Patient Success Stories

Preserving the legacy of wildlife

By rescuing, rehabilitating, and releasing injured wildlife.
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animals admitted into care since our founding, representing 250 Alberta species

Our actions impact the environment and its wildlife. Our province is home to 587 wildlife species — one of the most diverse areas in the world. Wildlife health is an important indicator to the health of our environment. 

95% of animals admitted to AIWC’s care are injured or orphaned due to human activity. Wildlife is critical to our survival, and with your support, we are working to ensure future generations can enjoy the animals that call our province home.

2022 YTD Statistics

patients admitted into care
hotline calls
people educated
volunteer hours

Learn more about what we do and how we help individual animals.

Patient Success Stories

Western Grebe

Back to the wild! This grebe was being attacked by another bird after dry landing. Grebes need large bodies of water to take flight and in poor weather they can often mistake roads as bodies of water.

Aside from a few minor abrasions, the grebe was healthy and after a few days of monitoring to ensure their water proofing was 100%, the grebe was returned to the wild. If they aren’t water proof, they can drown or become hypothermic and die. When they land on roads, for example, it’s easy for their feather condition to become comprised and they need time in fresh water to realign their feathers again and restore waterproofing.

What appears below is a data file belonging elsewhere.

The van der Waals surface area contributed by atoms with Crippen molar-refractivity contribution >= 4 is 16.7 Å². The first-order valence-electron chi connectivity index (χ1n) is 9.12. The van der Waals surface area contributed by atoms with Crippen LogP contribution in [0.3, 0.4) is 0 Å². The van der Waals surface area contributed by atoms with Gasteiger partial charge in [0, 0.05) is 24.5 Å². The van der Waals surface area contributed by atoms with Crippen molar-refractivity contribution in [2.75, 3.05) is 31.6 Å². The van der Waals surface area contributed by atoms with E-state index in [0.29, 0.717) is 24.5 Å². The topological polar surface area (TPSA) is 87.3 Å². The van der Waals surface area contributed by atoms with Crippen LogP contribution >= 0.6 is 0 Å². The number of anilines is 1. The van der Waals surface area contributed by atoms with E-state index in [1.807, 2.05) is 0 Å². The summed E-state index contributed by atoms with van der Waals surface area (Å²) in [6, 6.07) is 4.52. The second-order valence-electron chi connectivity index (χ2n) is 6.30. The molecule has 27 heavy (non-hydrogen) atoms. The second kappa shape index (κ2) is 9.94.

Bald Eagle

In early July 2022, this bald eagle was found injured in a field by Dr. Judith Samson-French. The eagle was rescued and brought to our hospital for care. Thank you, Judith!

Not only did the eagle have suspected rodenticide poisoning, but while he was down in the field, he was attacked by a coyote which left a significant head wound.

For the first few days the eagle was in very poor condition and unable to stand. With supportive care by our team, the eagle slowly started to recover. Soon, they were able to stand on their own and they became feistier by the day – a great sign.

After regular reassessments and some time in one of our outdoor enclosures to flight condition, the eagle was ready for release and here they go!